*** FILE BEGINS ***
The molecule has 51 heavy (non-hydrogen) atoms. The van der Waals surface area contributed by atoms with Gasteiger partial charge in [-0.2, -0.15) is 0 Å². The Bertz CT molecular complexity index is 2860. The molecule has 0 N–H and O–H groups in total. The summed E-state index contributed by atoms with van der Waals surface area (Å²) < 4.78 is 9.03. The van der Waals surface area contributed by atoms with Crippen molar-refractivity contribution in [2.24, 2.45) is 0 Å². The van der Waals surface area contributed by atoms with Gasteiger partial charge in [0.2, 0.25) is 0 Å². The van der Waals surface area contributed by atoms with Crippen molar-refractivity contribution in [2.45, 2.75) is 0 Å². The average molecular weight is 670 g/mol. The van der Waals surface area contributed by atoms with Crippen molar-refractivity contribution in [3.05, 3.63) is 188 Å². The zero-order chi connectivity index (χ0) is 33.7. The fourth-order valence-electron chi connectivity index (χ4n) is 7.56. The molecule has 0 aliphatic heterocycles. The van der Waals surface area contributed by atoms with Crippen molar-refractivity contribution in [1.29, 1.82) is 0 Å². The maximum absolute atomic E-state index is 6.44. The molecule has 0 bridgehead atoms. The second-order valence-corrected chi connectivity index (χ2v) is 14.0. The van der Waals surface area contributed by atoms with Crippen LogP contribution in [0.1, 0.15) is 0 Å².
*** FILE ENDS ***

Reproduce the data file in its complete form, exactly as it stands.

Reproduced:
The molecule has 51 heavy (non-hydrogen) atoms. The van der Waals surface area contributed by atoms with Gasteiger partial charge in [-0.2, -0.15) is 0 Å². The Bertz CT molecular complexity index is 2860. The molecule has 0 N–H and O–H groups in total. The summed E-state index contributed by atoms with van der Waals surface area (Å²) < 4.78 is 9.03. The van der Waals surface area contributed by atoms with Crippen molar-refractivity contribution in [2.24, 2.45) is 0 Å². The van der Waals surface area contributed by atoms with Gasteiger partial charge in [0.2, 0.25) is 0 Å². The van der Waals surface area contributed by atoms with Crippen molar-refractivity contribution in [2.45, 2.75) is 0 Å². The average molecular weight is 670 g/mol. The van der Waals surface area contributed by atoms with Crippen molar-refractivity contribution in [3.05, 3.63) is 188 Å². The zero-order chi connectivity index (χ0) is 33.7. The fourth-order valence-electron chi connectivity index (χ4n) is 7.56. The molecule has 0 aliphatic heterocycles. The van der Waals surface area contributed by atoms with Crippen molar-refractivity contribution in [1.29, 1.82) is 0 Å². The maximum absolute atomic E-state index is 6.44. The molecule has 0 bridgehead atoms. The second-order valence-corrected chi connectivity index (χ2v) is 14.0. The van der Waals surface area contributed by atoms with Crippen LogP contribution in [0.1, 0.15) is 0 Å².